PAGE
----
In a matter of two days, the men’s basketball program will host its biggest opponent in over a decade when No. 14 Butler steps into the Smith Center.
The court was quiet today, the calm before the storm, as the Colonials trickled in for practice. After last night’s victory over Duquesne, the two day turn-around may seem daunting to some, but the team’s excitement was palpable.
Still, head coach Mike Lonergan said, the road trip had an impact on the day. Wanting his team to stay loose ahead of the Bulldogs, GW planned on taking it easy Thursday afternoon.
“We had a rough trip back last night, got home real late, early this morning,” Lonergan said. “So we’re going to shoot a lot today, watch a little film on Butler, watch a little film after practice and then tomorrow we’ll concentrate on how we’re going to guard them.”
Staying loose is Lonergan’s theme of the week, the head coach working to make sure his team – and its four freshmen starters – isn’t overcome with nerves before Saturday’s game.
It’s just one game, Lonergan said, win or lose. While defeating Butler would be a clear statement win for the program, it won’t wholly define GW’s season. Senior guard Lasan Kromah agreed, adding that the Colonials are more comfortable with their system than ever at this point in the season.
“We’re not trying to get too excited. We’re really trying to see it as another game. We know it’s a big game, we have to be careful,” Kromah said. “It’s a sold out game, and hopefully we can just keep playing our game like we’ve been doing the past couple of weeks and just execute.”
GW’s execution has increased dramatically since A-10 competition started. Fellow senior Isaiah Armwood echoed Kromah’s thoughts, adding the team’s mentality is that “every game is a big game to us.”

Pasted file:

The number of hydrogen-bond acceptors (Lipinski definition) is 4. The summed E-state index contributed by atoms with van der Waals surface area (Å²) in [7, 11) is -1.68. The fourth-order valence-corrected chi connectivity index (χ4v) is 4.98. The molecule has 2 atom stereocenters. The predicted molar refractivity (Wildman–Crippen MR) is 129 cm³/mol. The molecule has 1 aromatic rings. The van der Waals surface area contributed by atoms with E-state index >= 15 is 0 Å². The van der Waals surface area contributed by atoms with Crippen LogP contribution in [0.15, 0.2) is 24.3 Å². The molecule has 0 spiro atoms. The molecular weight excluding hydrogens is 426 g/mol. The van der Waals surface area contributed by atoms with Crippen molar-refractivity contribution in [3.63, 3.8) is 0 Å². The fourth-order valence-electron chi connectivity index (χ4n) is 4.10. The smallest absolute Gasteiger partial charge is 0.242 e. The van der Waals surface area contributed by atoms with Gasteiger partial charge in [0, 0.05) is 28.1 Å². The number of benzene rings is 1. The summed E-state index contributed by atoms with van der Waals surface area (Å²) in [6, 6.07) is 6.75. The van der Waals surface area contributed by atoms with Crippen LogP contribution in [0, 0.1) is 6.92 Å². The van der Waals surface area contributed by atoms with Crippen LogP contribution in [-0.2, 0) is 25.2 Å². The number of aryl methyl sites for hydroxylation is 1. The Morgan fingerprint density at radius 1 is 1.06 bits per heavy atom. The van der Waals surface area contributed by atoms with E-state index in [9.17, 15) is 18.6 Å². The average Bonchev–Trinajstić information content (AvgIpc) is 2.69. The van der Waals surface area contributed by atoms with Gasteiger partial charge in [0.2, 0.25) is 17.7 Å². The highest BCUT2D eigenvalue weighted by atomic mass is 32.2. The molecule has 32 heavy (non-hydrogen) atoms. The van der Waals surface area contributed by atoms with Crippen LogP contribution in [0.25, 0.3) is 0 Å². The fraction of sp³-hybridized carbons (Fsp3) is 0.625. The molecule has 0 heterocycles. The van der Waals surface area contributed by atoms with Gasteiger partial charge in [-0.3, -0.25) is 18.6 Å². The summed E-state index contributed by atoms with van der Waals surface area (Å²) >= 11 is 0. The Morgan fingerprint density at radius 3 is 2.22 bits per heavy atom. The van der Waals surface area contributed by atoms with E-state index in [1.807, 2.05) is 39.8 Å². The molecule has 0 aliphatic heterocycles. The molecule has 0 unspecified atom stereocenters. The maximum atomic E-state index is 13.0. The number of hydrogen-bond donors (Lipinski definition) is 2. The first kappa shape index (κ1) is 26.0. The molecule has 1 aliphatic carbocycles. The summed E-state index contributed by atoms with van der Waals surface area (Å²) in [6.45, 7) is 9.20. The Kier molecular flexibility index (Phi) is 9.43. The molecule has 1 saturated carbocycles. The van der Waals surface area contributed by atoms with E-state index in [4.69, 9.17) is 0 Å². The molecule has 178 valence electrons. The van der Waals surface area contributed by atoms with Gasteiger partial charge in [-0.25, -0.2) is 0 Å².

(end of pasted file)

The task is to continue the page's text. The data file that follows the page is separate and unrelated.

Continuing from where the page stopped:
“Everybody’s stepped up when they needed to,” Armwood said. “If you just keep pushing forward these last few games of the season, we’ll be alright.”
Nerves and season outlook aside, beating one of the top teams in the Atlantic 10 would be a valuable victory as the Colonials careen toward the Barclays Center. Key for GW Saturday afternoon will be cracking down on Butler’s shooting, particularly their main threat from outside: guard Rotnei Clarke.
You can expect to see freshman forward Patricio Garino guarding Clarke, Lonergan said, adding that the explosive guard has “completely changed their team for the better.” Key for the Colonials Saturday will be sticking to the strengths that define their play, the head coach added.
“We’re going to try to focus on us a lot. Rebounding, defense, when we do those two things we really have been pretty competitive,” Lonergan said. “We’re going to try to not get hung up too much on all of their plays, because they run so many sets it can get confusing with the two-day turnaround time that we have.”
He attributes many of those strengths to Armwood, who Lonergan says has been GW’s own catalyst. The senior forward’s changed the culture of the Colonials program, Lonergan added, saying that the energy and enthusiasm he plays with motivates the rest of GW’s players.
And Armwood, who boasts varied experience against tough programs from his Big East days, remains a staunch believer in his team’s potential.
“In my case, before the season started, I wanted the NCAA tournament, no matter what,” Armwood said. “I think we can still do that.”
Perhaps aware of the challenge facing his team in a matter of days, Lonergan was more cautiously optimistic. In a strong A-10, he said, it’s important for GW to focus game-by-game on its path to Brooklyn.
“My theme is ‘no sleep ‘till Brooklyn.’ Twelve out of 16 [teams] going is something I wasn’t in agreement with and it makes it very difficult because that’s going to be a heck of a team that comes in 13th place in our league,” Lonergan said. “We’ll worry about seeding and all of that later, but I want to make sure we get as many wins as we can to make that trip to the A-10 tournament.”